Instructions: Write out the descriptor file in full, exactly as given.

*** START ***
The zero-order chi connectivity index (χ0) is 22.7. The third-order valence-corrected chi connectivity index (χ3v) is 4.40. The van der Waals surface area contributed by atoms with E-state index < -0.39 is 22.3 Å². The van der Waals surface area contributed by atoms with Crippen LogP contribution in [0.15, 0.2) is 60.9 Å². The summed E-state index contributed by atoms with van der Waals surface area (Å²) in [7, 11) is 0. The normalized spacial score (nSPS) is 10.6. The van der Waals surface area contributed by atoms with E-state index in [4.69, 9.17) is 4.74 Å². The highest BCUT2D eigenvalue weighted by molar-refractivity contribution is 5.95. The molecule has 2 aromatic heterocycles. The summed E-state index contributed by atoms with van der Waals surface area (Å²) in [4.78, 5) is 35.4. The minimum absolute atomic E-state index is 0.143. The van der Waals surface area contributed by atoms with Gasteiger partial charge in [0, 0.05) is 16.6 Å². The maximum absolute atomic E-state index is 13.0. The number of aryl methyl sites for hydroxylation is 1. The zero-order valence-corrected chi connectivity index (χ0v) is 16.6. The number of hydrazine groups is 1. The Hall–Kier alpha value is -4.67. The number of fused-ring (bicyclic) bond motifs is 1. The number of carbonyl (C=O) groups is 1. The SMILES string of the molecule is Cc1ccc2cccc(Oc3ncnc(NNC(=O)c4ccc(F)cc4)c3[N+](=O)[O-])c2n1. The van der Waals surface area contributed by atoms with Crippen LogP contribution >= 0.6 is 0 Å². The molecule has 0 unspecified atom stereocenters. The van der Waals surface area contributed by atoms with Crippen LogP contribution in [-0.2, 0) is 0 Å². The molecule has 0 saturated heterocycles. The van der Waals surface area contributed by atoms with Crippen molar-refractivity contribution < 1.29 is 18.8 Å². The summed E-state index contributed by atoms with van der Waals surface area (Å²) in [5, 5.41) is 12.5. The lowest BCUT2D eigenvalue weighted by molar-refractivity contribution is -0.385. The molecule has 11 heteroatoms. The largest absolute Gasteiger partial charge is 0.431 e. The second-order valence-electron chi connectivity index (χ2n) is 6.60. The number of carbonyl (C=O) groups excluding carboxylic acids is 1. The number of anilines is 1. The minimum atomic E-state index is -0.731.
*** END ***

The zero-order chi connectivity index (χ0) is 22.7. The third-order valence-corrected chi connectivity index (χ3v) is 4.40. The van der Waals surface area contributed by atoms with E-state index < -0.39 is 22.3 Å². The van der Waals surface area contributed by atoms with Crippen LogP contribution in [0.15, 0.2) is 60.9 Å². The summed E-state index contributed by atoms with van der Waals surface area (Å²) in [7, 11) is 0. The normalized spacial score (nSPS) is 10.6. The van der Waals surface area contributed by atoms with E-state index in [4.69, 9.17) is 4.74 Å². The highest BCUT2D eigenvalue weighted by molar-refractivity contribution is 5.95. The molecule has 2 aromatic heterocycles. The summed E-state index contributed by atoms with van der Waals surface area (Å²) in [4.78, 5) is 35.4. The minimum absolute atomic E-state index is 0.143. The van der Waals surface area contributed by atoms with Gasteiger partial charge in [0, 0.05) is 16.6 Å². The maximum absolute atomic E-state index is 13.0. The number of aryl methyl sites for hydroxylation is 1. The zero-order valence-corrected chi connectivity index (χ0v) is 16.6. The number of hydrazine groups is 1. The Hall–Kier alpha value is -4.67. The number of fused-ring (bicyclic) bond motifs is 1. The number of carbonyl (C=O) groups is 1. The SMILES string of the molecule is Cc1ccc2cccc(Oc3ncnc(NNC(=O)c4ccc(F)cc4)c3[N+](=O)[O-])c2n1. The van der Waals surface area contributed by atoms with Crippen LogP contribution >= 0.6 is 0 Å². The molecule has 0 unspecified atom stereocenters. The van der Waals surface area contributed by atoms with Crippen LogP contribution in [-0.2, 0) is 0 Å². The molecule has 0 saturated heterocycles. The van der Waals surface area contributed by atoms with Crippen molar-refractivity contribution < 1.29 is 18.8 Å². The summed E-state index contributed by atoms with van der Waals surface area (Å²) in [5, 5.41) is 12.5. The lowest BCUT2D eigenvalue weighted by molar-refractivity contribution is -0.385. The molecule has 11 heteroatoms. The largest absolute Gasteiger partial charge is 0.431 e. The second-order valence-electron chi connectivity index (χ2n) is 6.60. The number of carbonyl (C=O) groups excluding carboxylic acids is 1. The number of anilines is 1. The minimum atomic E-state index is -0.731.